High risk patients

In recent years, the term “high risk patients” has become very popular. A number of publications are devoted to high-risk patients, and Russian and international CVD congresses often hold symposia on this topic. However, there is no common understanding of this term. The high-risk category includes patients of varying severity. For example, in the European guidelines for the prevention of CVD in clinical practice (2007), patients with high clinical risk include both patients with any clinical manifestations of atherosclerosis (coronary, cerebral, peripheral), and those without clinical signs of atherosclerosis. but there is a high risk of its development [91]. In the latest European and Russian recommendations on the diagnosis and treatment of hypertension, high-risk patients include those who have 3 risk factors,MS or sub-clinical lesions of target organs. If hypertensive patients have associated CVD, then they are classified as “very high risk”.

In order to objectively approach the definition of high-risk patients, it is necessary to recall the well-known concepts of the risk factors. There are three strategies for the prevention of CVDs that complement each other and are aimed at minimizing the risk of complications: a population strategy, a high risk strategy and secondary prevention.

The population strategy aims to influence those lifestyle and environmental factors that increase the risk of CVD development among the entire population. A high risk strategy involves identifying people at high risk of developing CVD among patients without clinical manifestations of atherosclerosis and implementing multifactorial prophylaxis. In essence, a high-risk strategy is the same as primary prevention. Thus, the key feature of high-risk patients is the absence of clinical manifestations of atherosclerosis. As for patients with clinical manifestations of atherosclerosis (coronary, cerebral, peripheral vessels), they are the object of secondary prevention, which is aimed at preventing the progression of CVD.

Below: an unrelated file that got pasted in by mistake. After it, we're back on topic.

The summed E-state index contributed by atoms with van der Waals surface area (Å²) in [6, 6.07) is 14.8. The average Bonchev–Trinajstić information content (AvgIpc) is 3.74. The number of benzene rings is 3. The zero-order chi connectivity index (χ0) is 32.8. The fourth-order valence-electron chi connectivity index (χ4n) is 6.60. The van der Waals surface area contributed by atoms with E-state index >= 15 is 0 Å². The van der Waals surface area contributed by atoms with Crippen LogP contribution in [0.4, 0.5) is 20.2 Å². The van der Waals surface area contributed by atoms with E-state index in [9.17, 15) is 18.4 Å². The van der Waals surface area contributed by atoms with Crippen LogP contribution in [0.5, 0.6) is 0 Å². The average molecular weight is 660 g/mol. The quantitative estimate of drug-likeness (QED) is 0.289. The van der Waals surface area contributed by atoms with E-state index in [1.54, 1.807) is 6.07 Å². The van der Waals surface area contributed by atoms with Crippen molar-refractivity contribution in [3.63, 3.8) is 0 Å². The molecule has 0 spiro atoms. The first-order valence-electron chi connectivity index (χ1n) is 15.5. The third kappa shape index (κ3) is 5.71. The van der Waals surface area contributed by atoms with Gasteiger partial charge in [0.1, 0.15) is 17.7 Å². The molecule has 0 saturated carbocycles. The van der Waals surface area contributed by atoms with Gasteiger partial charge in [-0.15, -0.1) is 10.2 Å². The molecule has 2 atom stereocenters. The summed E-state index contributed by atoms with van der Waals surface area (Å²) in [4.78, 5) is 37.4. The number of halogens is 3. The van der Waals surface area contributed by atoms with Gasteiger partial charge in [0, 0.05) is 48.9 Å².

The relevance of a high-risk strategy is determined by the fact that high-risk patients in the total mass of cardiac patients are the overwhelming majority, therefore the main share of complications falls on this group. In this regard, timely identification of patients with high risk and the correct strategy for their management can significantly reduce the incidence of complications. If we talk about the strategy of managing high-risk patients, in recent years there have been major changes, and the importance of the drug component of managing such individuals has increased. Essentially, the principle of management of high-risk patients is the same as patients who already have CVD. For example, if you analyze the treatment strategy patients with stable angina pectoris, it can be noted that it consists of two aspects – the use of drugs to eliminate symptoms (nitrates) and the appointment of means to improve the prognosis (beta-blockers, statins, anti-aggregates).

For high-risk hypertensive patients, a modern management strategy will look similar: use of antihypertensive drugs (to lower blood pressure and improve patient well-being) and administer statins and antiplatelet agents to improve the prognosis. However, the problem of high-risk patients is that, unlike very high-risk patients, they are less motivated for treatment (risk factors do not “hurt”). Therefore, there is a gap between the need for intensive medical treatment and the weak motivation of these patients to treatment. However, this is another problem, and the physician should make every effort to guide these patients in terms of current requirements.

Let us dwell on the most important sections of the drug treatment of high-risk patients.

Antihypertensive therapy

The following chapter describes the main goals and objectives of antihypertensive therapy. Here we only note that high-risk patients, as well as very high-risk patients, need starting combination therapy, that is, quite intensive antihypertensive therapy at the initial stage of treatment.

Starting combination therapy is the key to the rapid achievement of target blood pressure in the majority of patients and significantly improves adherence to therapy. In actual clinical practice, patients with hypertension, most of whom are not motivated for treatment, need to quickly prove the effectiveness of the treatment chosen. Any delay in time associated with changing the dose, drug, or combination of drugs, undermines the patient’s confidence in the treatment and reduces adherence to it.

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